Apple is a case study in the danger of cultish consumerism.

A scorecard of tech giants would take some work to develop, but Apple is a shameful enterprise, whether it’s better or worse than its alternatives:

Of course, the company has always been cultish.  That’s why I’ve always, always had an aversion to Apple, even when it was simply the standard for my editorial and graphic design peers.

In that regard, it offers an important lesson.  To provide its sleek user experience, Apple has always, always imposed more restrictions on its users and partners.  Windows and Android are sometimes-messy marketplaces, trying to create an interface for a wild bunch of creators.  Apple has always, always insisted that everybody conform so the end-product behaves as its development team desires.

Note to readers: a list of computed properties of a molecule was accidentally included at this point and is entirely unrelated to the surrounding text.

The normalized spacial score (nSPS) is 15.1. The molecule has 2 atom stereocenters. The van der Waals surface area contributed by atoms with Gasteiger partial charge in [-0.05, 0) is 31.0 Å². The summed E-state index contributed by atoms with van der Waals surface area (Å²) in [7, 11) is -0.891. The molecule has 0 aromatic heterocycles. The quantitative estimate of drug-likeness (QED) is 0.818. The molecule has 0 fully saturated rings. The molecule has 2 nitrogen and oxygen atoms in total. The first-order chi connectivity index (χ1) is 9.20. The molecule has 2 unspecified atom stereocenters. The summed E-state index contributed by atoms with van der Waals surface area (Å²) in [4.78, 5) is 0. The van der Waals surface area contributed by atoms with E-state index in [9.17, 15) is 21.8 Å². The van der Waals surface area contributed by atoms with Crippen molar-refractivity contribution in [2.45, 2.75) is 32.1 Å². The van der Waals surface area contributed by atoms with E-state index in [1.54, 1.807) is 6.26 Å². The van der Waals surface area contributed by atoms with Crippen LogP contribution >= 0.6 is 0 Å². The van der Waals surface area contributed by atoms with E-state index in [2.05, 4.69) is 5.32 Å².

A couple decades ago, that was more an aesthetic, marketing distinction than anything.  But what happens when fascists are a key part of the company’s “development team,” broadly conceived?  Apple is giving us a tremendous opportunity to take the warning — or reminding us of an old lesson.  If you concentrate the traffic of your life over a single bridge, the people who own that bridge own you.

Messy freedom is better.  Dump Apple.


Featured image from Shutterstock.

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